Vail Tech Bytes: You can shorten those long URLs | VailDaily.com
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Vail Tech Bytes: You can shorten those long URLs

Jessie Williams
Tech Bytes
Vail, CO Colorado

VAIL, Colorado –Have you ever tried to e-mail a really long Web address to someone and have problems with it either cutting off or not sending properly? Or maybe you want to direct someone to a Web page through a text message, Facebook post or tweet and don’t have room for a long URL in your status update?

Well, look no further that bit.ly, a Web site dedicated to shortening those lengthy URLs and making it easy for you to create a manageable address in a few simple steps.

First, copy the long Web address from your browser address bar.

Next, direct your browser to http://bit.ly.

Then, paste the long address into the input field on the bit.ly homepage. Click the “shorten” button.

Voila! In a few seconds it will spit out a simple, shortened URL that you can then share with others. When the person puts that shortened link into their browsers, they’ll be redirected to the original Web site. It’s as simple as that.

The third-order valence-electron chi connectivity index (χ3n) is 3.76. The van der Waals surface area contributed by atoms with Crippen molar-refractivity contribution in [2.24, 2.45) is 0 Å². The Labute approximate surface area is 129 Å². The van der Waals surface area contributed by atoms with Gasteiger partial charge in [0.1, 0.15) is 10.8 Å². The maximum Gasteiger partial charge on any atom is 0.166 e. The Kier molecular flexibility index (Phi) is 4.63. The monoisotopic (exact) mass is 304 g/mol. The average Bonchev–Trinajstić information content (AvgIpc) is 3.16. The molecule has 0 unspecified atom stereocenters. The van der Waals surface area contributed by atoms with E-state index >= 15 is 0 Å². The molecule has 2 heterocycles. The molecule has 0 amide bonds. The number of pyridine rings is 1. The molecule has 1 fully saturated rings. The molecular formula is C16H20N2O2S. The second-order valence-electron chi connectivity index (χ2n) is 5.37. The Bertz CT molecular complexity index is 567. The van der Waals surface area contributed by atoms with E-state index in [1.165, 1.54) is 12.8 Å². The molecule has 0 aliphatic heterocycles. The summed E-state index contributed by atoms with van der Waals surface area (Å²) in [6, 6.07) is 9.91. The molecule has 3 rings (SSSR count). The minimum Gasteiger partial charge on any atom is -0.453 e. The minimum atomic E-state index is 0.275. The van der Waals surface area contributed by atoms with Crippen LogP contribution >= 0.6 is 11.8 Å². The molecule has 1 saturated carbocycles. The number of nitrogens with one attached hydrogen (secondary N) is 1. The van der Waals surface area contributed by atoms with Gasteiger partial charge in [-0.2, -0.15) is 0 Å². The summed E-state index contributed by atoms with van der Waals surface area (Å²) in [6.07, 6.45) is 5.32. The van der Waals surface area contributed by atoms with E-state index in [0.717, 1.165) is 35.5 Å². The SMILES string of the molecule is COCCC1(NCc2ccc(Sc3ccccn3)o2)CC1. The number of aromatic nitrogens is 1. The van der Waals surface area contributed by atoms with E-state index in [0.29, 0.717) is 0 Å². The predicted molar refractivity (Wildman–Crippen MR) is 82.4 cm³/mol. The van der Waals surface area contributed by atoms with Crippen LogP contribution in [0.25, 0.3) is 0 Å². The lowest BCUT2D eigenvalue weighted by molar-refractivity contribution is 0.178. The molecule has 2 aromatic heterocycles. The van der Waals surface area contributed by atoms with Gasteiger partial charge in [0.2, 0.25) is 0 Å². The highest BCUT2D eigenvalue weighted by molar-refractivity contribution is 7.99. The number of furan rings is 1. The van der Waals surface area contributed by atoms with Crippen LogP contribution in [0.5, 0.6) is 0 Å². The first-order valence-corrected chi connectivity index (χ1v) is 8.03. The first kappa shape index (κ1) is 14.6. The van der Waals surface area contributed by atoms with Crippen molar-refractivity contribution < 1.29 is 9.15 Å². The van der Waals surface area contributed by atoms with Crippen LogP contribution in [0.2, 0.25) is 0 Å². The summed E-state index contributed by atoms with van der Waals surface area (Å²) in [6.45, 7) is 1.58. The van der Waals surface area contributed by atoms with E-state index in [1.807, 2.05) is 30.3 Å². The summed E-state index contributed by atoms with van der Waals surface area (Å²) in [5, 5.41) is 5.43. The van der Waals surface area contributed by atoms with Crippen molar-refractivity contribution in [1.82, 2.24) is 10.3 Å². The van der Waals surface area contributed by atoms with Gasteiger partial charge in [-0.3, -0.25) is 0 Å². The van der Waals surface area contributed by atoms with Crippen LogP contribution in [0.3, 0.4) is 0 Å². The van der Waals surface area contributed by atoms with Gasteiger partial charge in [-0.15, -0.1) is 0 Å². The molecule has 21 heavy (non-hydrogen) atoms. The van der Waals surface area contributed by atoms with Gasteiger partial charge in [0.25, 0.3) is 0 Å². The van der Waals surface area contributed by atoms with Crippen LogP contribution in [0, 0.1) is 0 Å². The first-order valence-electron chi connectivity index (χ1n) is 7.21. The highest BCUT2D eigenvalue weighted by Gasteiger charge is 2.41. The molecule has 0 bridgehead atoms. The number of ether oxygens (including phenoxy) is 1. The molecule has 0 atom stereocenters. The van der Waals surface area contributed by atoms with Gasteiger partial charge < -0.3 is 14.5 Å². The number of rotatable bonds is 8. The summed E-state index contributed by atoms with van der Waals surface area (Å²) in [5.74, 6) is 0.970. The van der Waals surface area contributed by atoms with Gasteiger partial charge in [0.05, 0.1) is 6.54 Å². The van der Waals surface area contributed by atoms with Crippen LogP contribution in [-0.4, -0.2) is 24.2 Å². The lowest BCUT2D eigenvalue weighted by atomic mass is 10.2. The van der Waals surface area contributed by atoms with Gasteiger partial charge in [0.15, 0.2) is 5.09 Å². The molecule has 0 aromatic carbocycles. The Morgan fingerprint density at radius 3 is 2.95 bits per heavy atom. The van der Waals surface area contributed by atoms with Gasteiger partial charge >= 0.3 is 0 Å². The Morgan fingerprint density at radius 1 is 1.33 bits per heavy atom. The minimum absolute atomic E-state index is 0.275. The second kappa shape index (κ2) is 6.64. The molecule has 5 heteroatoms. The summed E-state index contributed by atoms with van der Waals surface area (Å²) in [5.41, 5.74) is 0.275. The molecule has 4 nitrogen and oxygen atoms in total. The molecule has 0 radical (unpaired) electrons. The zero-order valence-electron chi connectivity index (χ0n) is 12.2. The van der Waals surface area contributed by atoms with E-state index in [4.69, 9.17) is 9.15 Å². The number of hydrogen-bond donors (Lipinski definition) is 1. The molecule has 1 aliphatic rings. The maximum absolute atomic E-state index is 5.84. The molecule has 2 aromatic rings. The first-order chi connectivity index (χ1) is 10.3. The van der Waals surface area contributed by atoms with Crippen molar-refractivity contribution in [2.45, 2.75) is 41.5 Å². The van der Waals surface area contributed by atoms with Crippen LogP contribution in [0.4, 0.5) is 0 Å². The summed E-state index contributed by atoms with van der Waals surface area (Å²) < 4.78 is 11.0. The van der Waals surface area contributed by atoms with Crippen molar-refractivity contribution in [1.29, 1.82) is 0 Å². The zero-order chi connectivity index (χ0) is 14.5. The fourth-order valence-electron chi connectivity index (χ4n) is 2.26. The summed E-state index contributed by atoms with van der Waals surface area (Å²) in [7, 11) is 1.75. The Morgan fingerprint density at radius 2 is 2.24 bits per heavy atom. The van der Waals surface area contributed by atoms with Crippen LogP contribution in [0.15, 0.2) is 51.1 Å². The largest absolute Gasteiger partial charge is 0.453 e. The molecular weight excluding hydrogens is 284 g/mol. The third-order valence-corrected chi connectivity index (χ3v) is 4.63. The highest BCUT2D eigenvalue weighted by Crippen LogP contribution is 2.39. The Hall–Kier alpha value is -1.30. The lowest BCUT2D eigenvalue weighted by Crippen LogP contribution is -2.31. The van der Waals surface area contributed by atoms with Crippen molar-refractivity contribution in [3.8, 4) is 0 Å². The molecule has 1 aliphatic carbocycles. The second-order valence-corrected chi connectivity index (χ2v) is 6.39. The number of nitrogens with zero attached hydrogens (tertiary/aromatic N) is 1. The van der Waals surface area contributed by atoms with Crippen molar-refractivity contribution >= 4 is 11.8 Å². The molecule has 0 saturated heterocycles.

The best part about using bit.ly is that you don’t need to sign up or register for anything in order to use the service. It’s really as simple as pasting in a URL and clicking the button.

If you’ll be using the service a lot, they do offer a free account that you can sign up for, which will give you access to more features than are available otherwise. By signing up for the free account you’ll be ale to see a complete history of all of the links you’ve ever created while signed in, and you’ll also be able to see real-time tracking of your links to check on their use and performance.

Now that you know how bit.ly works, here’s an example of a really neat Web site I found this week, whose original URL was a typical Google maps URL that came it a whopping 470 characters long. By using bit.ly I was able to create a simple URL that you can quickly and easily retype into your browser to see the same page: http://bit.ly/9W7Xra

Check out this Web page that lets you navigate the Whistler Olympic alpine skiing runs from the point of view of a skier, thanks to Google and their street-view equipped snowmobile.

Jessie Williams is the owner of Second October Media, http://secondoctober.com, a Web development and graphic design firm in Edwards. Have a tech question you’d like answered? E-mail her at info@secondoctober.com.


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